Over the past three fall sports seasons I have spent virtually each one of my Saturday mornings and afternoons at cross country meets. On those Saturdays, in the morning when the air is still crisp and cool, I make my way to the starting line to race. During each warm up jog and each loosening-up stride, I try to wrap my mind around the daunting task that lies ahead—running a 5K, as fast as I can.
The concept of “running a 5K” may seem simple to those who don’t know it, or haven’t practiced it very much. But those of us who more educated, know that a cross country race has more to it than meets the eye. We runners have experienced the unimaginable physical strain of the finishing kick, the monolithic self-doubt brought on by the middle mile, and the spiritual searching that takes place when reflecting on a bad race. We know that simply “running fast” the 3.1 miles we train all year to complete is one terrible, cohesive monster we must hurdle every Saturday in the fall. And hurdling that monster starts with a mantra that, in some form or another, we all hold in common: “don’t settle.”
For the almost three years that I’ve called myself a cross country runner, I can’t remember a single race when I haven’t heard a coach screaming in my ear, “don’t settle, don’t settle!”. Though my brain tones out almost all the other noise made by the spectators, these words always filter clearly through the tumult. I look forward to them every race. They remind me of my far-reaching capabilities, and my internalized desire to be the best, and most importantly: to never accept my current state as the one I’m stuck with. I depend on the words my coaches yell to me to get me through each race, and the times in between. I’ve taken them up as a motto for my life.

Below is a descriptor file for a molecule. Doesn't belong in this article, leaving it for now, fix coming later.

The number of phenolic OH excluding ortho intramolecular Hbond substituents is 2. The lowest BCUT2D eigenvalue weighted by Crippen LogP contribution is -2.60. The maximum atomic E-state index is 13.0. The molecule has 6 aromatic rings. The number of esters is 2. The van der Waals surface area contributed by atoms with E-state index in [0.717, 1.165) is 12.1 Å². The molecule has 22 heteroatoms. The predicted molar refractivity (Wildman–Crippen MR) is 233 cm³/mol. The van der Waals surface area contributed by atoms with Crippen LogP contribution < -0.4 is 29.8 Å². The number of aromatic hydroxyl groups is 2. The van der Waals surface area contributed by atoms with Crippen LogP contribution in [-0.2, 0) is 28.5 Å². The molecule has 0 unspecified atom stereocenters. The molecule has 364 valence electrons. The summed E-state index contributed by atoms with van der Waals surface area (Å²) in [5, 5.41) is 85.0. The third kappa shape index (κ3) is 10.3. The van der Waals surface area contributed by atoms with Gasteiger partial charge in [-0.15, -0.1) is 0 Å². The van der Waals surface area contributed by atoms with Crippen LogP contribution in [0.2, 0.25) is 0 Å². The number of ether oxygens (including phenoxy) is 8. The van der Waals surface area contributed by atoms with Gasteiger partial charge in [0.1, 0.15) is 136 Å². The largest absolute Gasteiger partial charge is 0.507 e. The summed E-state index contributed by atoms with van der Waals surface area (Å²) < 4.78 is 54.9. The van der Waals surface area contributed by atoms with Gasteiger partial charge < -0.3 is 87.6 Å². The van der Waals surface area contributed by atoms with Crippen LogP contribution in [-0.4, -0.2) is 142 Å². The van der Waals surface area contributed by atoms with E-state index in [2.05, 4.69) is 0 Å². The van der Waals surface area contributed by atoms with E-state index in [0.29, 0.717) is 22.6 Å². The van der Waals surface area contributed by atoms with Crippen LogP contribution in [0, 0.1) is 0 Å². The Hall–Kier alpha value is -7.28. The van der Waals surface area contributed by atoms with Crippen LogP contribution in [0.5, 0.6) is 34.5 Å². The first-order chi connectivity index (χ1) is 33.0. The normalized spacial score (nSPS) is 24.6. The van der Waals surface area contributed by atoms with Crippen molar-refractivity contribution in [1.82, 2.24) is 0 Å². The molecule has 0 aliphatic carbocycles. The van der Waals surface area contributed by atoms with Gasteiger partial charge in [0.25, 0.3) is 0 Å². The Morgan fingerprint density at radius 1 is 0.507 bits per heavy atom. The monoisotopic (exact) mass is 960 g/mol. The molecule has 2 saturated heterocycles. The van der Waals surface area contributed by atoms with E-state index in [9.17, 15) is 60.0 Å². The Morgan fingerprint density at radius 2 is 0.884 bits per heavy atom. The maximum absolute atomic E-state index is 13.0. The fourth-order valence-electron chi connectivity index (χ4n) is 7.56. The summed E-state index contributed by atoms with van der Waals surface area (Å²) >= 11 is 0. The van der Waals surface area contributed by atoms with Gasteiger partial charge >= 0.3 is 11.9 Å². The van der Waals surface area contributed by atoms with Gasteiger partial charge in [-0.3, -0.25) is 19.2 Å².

Now, I often tell people that if I’m too comfortable, I’m uncomfortable. I never like to be stuck in one situation and hate the feeling of being static, or unchanged. I’m constantly evaluating the information that comes to me and trying to figure out things like, which option is the best?, or where will I be happiest? I try more new things, and feel that the religiously and socio-economically uniform bubble of Calvinist West Michigan, in which I live, is way too constraining.
I’m always asking questions of myself, and that can lead to negative thoughts sometimes. But I believe that understanding is gained through asking questions, and happiness comes from finding truth in thought. Understanding and happiness rarely come without pain, though–much like a race. The best possible outcome in a race never comes without pain. It costs a price that is hard to pay while being complacent. But if you’re searching for the next phase, willing to be in transition, the pain becomes only a necessary, but temporary side effect, and the transition is worth it–that’s what I’ve come to believe. Taking a chance is a learning experience, so don’t settle for ignorance. New ground is the best ground.